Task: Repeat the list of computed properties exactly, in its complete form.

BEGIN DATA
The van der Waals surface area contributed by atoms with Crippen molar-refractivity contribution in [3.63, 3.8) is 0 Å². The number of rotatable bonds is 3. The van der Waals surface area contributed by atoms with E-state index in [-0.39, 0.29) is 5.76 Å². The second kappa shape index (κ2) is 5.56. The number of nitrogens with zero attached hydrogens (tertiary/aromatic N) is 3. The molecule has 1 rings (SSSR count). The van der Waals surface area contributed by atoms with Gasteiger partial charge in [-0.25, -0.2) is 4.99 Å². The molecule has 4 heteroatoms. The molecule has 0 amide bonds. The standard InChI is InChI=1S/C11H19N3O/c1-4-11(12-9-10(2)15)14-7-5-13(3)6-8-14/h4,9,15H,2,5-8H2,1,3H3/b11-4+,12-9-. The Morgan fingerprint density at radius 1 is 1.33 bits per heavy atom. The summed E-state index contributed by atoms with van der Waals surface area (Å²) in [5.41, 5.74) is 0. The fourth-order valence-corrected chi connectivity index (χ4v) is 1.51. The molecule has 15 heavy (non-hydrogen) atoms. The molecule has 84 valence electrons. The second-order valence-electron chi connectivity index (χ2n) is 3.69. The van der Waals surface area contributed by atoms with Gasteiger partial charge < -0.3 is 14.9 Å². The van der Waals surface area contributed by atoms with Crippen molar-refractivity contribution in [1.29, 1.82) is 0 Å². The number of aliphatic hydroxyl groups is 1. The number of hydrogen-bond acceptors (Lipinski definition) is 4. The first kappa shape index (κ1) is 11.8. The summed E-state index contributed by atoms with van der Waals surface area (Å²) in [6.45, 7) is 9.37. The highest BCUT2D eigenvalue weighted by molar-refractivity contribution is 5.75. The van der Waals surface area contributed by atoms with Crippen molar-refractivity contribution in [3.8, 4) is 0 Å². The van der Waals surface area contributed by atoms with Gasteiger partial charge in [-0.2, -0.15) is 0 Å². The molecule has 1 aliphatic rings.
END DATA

The van der Waals surface area contributed by atoms with Crippen molar-refractivity contribution in [3.63, 3.8) is 0 Å². The number of rotatable bonds is 3. The van der Waals surface area contributed by atoms with E-state index in [-0.39, 0.29) is 5.76 Å². The second kappa shape index (κ2) is 5.56. The number of nitrogens with zero attached hydrogens (tertiary/aromatic N) is 3. The molecule has 1 rings (SSSR count). The van der Waals surface area contributed by atoms with Gasteiger partial charge in [-0.25, -0.2) is 4.99 Å². The molecule has 4 heteroatoms. The molecule has 0 amide bonds. The standard InChI is InChI=1S/C11H19N3O/c1-4-11(12-9-10(2)15)14-7-5-13(3)6-8-14/h4,9,15H,2,5-8H2,1,3H3/b11-4+,12-9-. The Morgan fingerprint density at radius 1 is 1.33 bits per heavy atom. The summed E-state index contributed by atoms with van der Waals surface area (Å²) in [5.41, 5.74) is 0. The fourth-order valence-corrected chi connectivity index (χ4v) is 1.51. The molecule has 15 heavy (non-hydrogen) atoms. The molecule has 84 valence electrons. The second-order valence-electron chi connectivity index (χ2n) is 3.69. The van der Waals surface area contributed by atoms with Gasteiger partial charge < -0.3 is 14.9 Å². The van der Waals surface area contributed by atoms with Crippen molar-refractivity contribution in [1.29, 1.82) is 0 Å². The number of aliphatic hydroxyl groups is 1. The number of hydrogen-bond acceptors (Lipinski definition) is 4. The first kappa shape index (κ1) is 11.8. The summed E-state index contributed by atoms with van der Waals surface area (Å²) in [6.45, 7) is 9.37. The highest BCUT2D eigenvalue weighted by molar-refractivity contribution is 5.75. The van der Waals surface area contributed by atoms with Crippen molar-refractivity contribution in [3.8, 4) is 0 Å². The van der Waals surface area contributed by atoms with Gasteiger partial charge in [-0.2, -0.15) is 0 Å². The molecule has 1 aliphatic rings.